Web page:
“True peace,” the founder of Panasonic wrote in one of his books, “is not a state of non-war. Peace is a state in which people understand each other, help each other, and share wisdom and power with each other;” (Konosuke Matsushita: “Thoughts On Man”, 1981).
Peace. What a concept! So much needed, sought after, longed for, but so little evidence of nations being interested in pursuing it. What we have instead is a state of almost constant war. A number of years ago I heard Miami business man Carlos Marín say that “we get what we focus on.” If we want peace, we have to focus on it. We can’t look to our political leaders to focus on it, because they won’t. There is power and influence in aggression and war, and tons of money to be made from it. When it comes to peace, we seem to lack the images and the imagination for what it is and what it means and what is important about it. In looking for images, I could find thousands of photos of war, and no photos of peace. The photo I chose was one I took of a dance troupe marching down a street in downtown Sapporo during the annual dance festival. This is a peaceful event, but it is not the only kind. We need more images of peace.
What, then can we do? As comedian Milton Berle said many years ago, “if opportunity doesn’t knock, build a door.”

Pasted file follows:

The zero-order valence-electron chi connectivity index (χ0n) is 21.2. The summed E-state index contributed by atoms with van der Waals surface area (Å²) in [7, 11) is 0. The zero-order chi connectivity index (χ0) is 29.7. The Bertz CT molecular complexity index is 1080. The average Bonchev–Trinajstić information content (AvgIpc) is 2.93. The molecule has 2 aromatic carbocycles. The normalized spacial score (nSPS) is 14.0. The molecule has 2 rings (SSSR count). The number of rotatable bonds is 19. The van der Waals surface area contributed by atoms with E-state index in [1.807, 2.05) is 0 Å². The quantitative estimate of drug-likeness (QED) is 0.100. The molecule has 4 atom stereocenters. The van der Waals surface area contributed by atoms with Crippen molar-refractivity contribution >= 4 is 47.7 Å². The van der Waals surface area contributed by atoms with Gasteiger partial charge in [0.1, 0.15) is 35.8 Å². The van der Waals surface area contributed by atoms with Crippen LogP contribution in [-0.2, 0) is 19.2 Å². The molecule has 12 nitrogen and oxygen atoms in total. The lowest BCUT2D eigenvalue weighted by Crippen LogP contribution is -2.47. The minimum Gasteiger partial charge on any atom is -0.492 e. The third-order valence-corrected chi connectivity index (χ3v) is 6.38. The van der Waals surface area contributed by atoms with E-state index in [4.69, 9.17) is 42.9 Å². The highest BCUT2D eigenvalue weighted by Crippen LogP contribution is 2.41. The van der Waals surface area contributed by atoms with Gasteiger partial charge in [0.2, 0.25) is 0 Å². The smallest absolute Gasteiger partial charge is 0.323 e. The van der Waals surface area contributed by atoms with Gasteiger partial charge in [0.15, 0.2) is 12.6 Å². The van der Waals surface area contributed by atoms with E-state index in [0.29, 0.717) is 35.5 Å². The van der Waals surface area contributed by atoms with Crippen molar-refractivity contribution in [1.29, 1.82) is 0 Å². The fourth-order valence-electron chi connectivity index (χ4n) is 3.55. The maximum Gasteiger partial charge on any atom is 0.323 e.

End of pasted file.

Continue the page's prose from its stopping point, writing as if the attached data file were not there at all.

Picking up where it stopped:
In a recent article in “The Palestine Chronicle”, Patrick Kennelly, the Director of the Marquette University Center for Peacemaking, wrote from Kabul Afghanistan the Border Free Center, “a community center in which young people explore their role in improving society” in this violence-ridden nation. “These young adults are engaging in demonstration projects to show how different ethnic groups can work and live together. They are creating alternative economies that do not rely on violence in order to provide livelihoods for all Afghans, especially vulnerable widows and children. They are educating street children and developing plans to decrease weapons in the country. They are working to preserve the environment and to create model organic farms to show how to heal the land. Their work is demonstrating the unspeakable in Afghanistan — that when people engage in the work of peace, real progress can be achieved” (Patrick Kennelly: “The Unspeakable in Afghanistan,” “The Palestine Chronicle,” 18 December, 2014).
That’s the way we begin building peace. More in my next post.